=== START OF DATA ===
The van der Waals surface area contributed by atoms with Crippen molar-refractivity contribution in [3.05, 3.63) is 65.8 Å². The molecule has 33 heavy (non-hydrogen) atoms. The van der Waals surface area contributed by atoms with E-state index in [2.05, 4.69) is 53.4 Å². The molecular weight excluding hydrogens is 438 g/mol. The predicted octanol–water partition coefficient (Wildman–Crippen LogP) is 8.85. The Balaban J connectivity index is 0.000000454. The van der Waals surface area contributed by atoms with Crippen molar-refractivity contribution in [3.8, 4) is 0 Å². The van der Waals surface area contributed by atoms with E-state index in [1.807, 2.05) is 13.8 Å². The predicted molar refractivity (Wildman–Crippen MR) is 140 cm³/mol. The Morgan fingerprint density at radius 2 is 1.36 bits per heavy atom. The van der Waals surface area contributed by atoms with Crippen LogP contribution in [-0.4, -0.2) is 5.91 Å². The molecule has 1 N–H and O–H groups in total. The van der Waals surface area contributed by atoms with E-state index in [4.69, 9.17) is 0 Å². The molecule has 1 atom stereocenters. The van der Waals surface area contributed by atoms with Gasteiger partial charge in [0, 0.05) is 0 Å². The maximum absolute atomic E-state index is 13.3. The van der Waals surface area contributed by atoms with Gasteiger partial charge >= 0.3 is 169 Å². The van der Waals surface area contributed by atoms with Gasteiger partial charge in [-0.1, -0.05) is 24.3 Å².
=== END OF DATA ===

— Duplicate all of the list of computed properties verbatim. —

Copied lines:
The van der Waals surface area contributed by atoms with Crippen molar-refractivity contribution in [3.05, 3.63) is 65.8 Å². The molecule has 33 heavy (non-hydrogen) atoms. The van der Waals surface area contributed by atoms with E-state index in [2.05, 4.69) is 53.4 Å². The molecular weight excluding hydrogens is 438 g/mol. The predicted octanol–water partition coefficient (Wildman–Crippen LogP) is 8.85. The Balaban J connectivity index is 0.000000454. The van der Waals surface area contributed by atoms with Crippen molar-refractivity contribution in [3.8, 4) is 0 Å². The van der Waals surface area contributed by atoms with E-state index in [1.807, 2.05) is 13.8 Å². The predicted molar refractivity (Wildman–Crippen MR) is 140 cm³/mol. The Morgan fingerprint density at radius 2 is 1.36 bits per heavy atom. The van der Waals surface area contributed by atoms with Crippen LogP contribution in [-0.4, -0.2) is 5.91 Å². The molecule has 1 N–H and O–H groups in total. The van der Waals surface area contributed by atoms with E-state index in [4.69, 9.17) is 0 Å². The molecule has 1 atom stereocenters. The van der Waals surface area contributed by atoms with Gasteiger partial charge in [0, 0.05) is 0 Å². The maximum absolute atomic E-state index is 13.3. The van der Waals surface area contributed by atoms with Gasteiger partial charge >= 0.3 is 169 Å². The van der Waals surface area contributed by atoms with Gasteiger partial charge in [-0.1, -0.05) is 24.3 Å².